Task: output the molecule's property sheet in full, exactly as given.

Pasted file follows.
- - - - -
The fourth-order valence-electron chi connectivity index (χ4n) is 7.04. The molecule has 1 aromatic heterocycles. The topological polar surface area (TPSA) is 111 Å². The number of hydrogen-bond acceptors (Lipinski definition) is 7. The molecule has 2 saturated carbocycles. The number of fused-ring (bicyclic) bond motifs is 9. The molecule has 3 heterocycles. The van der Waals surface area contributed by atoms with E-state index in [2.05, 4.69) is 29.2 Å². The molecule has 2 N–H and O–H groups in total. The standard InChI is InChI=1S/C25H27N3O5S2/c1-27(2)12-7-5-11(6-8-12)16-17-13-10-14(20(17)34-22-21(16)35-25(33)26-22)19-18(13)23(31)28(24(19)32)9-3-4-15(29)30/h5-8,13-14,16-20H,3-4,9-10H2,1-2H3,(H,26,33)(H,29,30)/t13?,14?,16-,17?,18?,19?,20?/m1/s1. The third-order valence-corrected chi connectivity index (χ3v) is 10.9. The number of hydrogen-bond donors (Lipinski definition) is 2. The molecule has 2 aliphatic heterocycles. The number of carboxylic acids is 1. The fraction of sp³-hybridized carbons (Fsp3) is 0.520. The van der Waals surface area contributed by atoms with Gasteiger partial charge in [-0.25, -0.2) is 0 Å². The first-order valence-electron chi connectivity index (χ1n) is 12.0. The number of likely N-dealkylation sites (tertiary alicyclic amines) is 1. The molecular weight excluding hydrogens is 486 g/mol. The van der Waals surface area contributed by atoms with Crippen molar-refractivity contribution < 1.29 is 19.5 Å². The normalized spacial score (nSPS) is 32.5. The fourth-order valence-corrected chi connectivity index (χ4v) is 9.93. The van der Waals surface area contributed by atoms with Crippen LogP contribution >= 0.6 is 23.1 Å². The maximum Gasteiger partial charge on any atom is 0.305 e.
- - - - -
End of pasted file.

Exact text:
The fourth-order valence-electron chi connectivity index (χ4n) is 7.04. The molecule has 1 aromatic heterocycles. The topological polar surface area (TPSA) is 111 Å². The number of hydrogen-bond acceptors (Lipinski definition) is 7. The molecule has 2 saturated carbocycles. The number of fused-ring (bicyclic) bond motifs is 9. The molecule has 3 heterocycles. The van der Waals surface area contributed by atoms with E-state index in [2.05, 4.69) is 29.2 Å². The molecule has 2 N–H and O–H groups in total. The standard InChI is InChI=1S/C25H27N3O5S2/c1-27(2)12-7-5-11(6-8-12)16-17-13-10-14(20(17)34-22-21(16)35-25(33)26-22)19-18(13)23(31)28(24(19)32)9-3-4-15(29)30/h5-8,13-14,16-20H,3-4,9-10H2,1-2H3,(H,26,33)(H,29,30)/t13?,14?,16-,17?,18?,19?,20?/m1/s1. The third-order valence-corrected chi connectivity index (χ3v) is 10.9. The number of hydrogen-bond donors (Lipinski definition) is 2. The molecule has 2 aliphatic heterocycles. The number of carboxylic acids is 1. The fraction of sp³-hybridized carbons (Fsp3) is 0.520. The van der Waals surface area contributed by atoms with Gasteiger partial charge in [-0.25, -0.2) is 0 Å². The first-order valence-electron chi connectivity index (χ1n) is 12.0. The number of likely N-dealkylation sites (tertiary alicyclic amines) is 1. The molecular weight excluding hydrogens is 486 g/mol. The van der Waals surface area contributed by atoms with Crippen molar-refractivity contribution < 1.29 is 19.5 Å². The normalized spacial score (nSPS) is 32.5. The fourth-order valence-corrected chi connectivity index (χ4v) is 9.93. The van der Waals surface area contributed by atoms with Crippen LogP contribution >= 0.6 is 23.1 Å². The maximum Gasteiger partial charge on any atom is 0.305 e.